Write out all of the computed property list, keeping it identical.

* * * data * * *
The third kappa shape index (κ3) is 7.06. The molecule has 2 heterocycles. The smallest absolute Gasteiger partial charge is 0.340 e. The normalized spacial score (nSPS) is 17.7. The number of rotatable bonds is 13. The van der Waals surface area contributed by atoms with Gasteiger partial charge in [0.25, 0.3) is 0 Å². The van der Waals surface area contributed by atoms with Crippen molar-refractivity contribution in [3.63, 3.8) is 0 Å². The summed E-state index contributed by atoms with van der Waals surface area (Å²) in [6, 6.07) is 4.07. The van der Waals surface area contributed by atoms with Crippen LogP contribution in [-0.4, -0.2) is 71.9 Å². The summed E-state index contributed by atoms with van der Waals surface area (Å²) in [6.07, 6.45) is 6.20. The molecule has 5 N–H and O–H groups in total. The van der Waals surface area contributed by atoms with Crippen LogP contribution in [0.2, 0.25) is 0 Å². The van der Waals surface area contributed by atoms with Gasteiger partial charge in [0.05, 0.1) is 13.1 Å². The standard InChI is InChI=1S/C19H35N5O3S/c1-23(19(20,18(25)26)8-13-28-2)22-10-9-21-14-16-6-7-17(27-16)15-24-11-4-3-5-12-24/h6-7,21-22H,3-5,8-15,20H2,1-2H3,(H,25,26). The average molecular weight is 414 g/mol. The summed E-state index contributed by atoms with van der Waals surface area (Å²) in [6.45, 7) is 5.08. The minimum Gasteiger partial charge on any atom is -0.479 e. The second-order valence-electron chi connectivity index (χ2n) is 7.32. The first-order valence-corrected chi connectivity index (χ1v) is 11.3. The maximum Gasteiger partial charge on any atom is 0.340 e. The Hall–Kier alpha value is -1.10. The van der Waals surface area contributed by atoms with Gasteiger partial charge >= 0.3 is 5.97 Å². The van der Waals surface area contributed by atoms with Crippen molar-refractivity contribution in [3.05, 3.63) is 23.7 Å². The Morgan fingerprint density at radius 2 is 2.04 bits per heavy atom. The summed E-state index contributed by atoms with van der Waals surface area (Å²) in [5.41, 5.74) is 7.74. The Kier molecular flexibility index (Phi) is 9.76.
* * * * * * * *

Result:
The third kappa shape index (κ3) is 7.06. The molecule has 2 heterocycles. The smallest absolute Gasteiger partial charge is 0.340 e. The normalized spacial score (nSPS) is 17.7. The number of rotatable bonds is 13. The van der Waals surface area contributed by atoms with Gasteiger partial charge in [0.25, 0.3) is 0 Å². The van der Waals surface area contributed by atoms with Crippen molar-refractivity contribution in [3.63, 3.8) is 0 Å². The summed E-state index contributed by atoms with van der Waals surface area (Å²) in [6, 6.07) is 4.07. The van der Waals surface area contributed by atoms with Crippen LogP contribution in [-0.4, -0.2) is 71.9 Å². The summed E-state index contributed by atoms with van der Waals surface area (Å²) in [6.07, 6.45) is 6.20. The molecule has 5 N–H and O–H groups in total. The van der Waals surface area contributed by atoms with Crippen LogP contribution in [0.2, 0.25) is 0 Å². The van der Waals surface area contributed by atoms with Gasteiger partial charge in [0.05, 0.1) is 13.1 Å². The standard InChI is InChI=1S/C19H35N5O3S/c1-23(19(20,18(25)26)8-13-28-2)22-10-9-21-14-16-6-7-17(27-16)15-24-11-4-3-5-12-24/h6-7,21-22H,3-5,8-15,20H2,1-2H3,(H,25,26). The average molecular weight is 414 g/mol. The summed E-state index contributed by atoms with van der Waals surface area (Å²) in [6.45, 7) is 5.08. The minimum Gasteiger partial charge on any atom is -0.479 e. The second-order valence-electron chi connectivity index (χ2n) is 7.32. The first-order valence-corrected chi connectivity index (χ1v) is 11.3. The maximum Gasteiger partial charge on any atom is 0.340 e. The Hall–Kier alpha value is -1.10. The van der Waals surface area contributed by atoms with Gasteiger partial charge >= 0.3 is 5.97 Å². The van der Waals surface area contributed by atoms with Crippen molar-refractivity contribution in [3.05, 3.63) is 23.7 Å². The Morgan fingerprint density at radius 2 is 2.04 bits per heavy atom. The summed E-state index contributed by atoms with van der Waals surface area (Å²) in [5.41, 5.74) is 7.74. The Kier molecular flexibility index (Phi) is 9.76.